Enjoying the blossom season

Blossom4

When I moved to the house where I live now, which has more space for trees than my previous gardens had, I planted a double-flowering cherry tree as a memory of my childhood home.

It is still a small tree, but it will get fairly large and I appreciate that not every garden has space for such a tree. There are, however, thankfully many trees of all sorts of sizes that bring beauty and blossom to our gardens.

If asked, the tree I always recommend for any garden, regardless of space, is the Amalanchier.  There are many variations of this tree and the one I have is the Amalanchier ‘lamarkii’. This tree will get to around three metres in height, though you can prune it if you wish to keep it smaller. 

It is one of the early blossoms in spring and it then goes on to form edible berries – the birds eat the berries before I get close to them. The tree then goes on to have good autumn colour before going into its winter sleep.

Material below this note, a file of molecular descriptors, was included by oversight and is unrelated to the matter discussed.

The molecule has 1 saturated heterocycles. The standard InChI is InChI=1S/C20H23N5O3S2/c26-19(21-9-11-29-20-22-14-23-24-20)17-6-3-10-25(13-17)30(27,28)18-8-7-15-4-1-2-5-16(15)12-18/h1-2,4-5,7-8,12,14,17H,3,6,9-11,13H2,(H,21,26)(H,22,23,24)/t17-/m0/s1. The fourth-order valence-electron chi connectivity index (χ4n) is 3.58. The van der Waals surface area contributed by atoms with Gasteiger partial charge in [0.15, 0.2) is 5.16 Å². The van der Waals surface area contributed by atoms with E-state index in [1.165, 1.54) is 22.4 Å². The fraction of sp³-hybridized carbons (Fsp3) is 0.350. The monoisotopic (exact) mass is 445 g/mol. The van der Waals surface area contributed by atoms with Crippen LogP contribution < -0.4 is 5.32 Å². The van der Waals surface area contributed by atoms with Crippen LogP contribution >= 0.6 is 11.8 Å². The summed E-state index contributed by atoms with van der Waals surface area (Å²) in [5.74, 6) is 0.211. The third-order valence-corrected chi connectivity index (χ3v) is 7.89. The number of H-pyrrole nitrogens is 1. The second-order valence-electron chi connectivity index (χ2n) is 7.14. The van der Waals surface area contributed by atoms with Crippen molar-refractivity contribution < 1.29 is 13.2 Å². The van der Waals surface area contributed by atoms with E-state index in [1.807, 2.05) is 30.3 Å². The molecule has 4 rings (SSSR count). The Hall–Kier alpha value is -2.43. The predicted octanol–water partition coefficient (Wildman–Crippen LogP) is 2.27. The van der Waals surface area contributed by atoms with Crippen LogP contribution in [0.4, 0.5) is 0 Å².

A fruit tree is always a bringer of welcome blossom. It is both pretty and of course functional, as you will be able to eat the fruit. You can also select a tree to fit your space. 

You can buy apple trees that will grow as ‘step-overs’ to form a functional low-level barrier or fruit trees to grow on a patio or up against a wall.  If you’re unsure about how tall a tree will grow, always go to a good tree nursery to ask or look online.

Crab apple trees are also very decorative, often not too large and they will provide crab apples in the autumn.  Many crab apples will hang on the branches well into the winter months like a living Christmas bauble.

I grow Malus ‘Rudolph’, a tree appealed to me as it has dark pink blossom surrounded by red tinged foliage.  Small red apples appear in the Summer.  This tree can get rather large (up to seven metres tall) but again you can prune it and keep it to the limit you wish.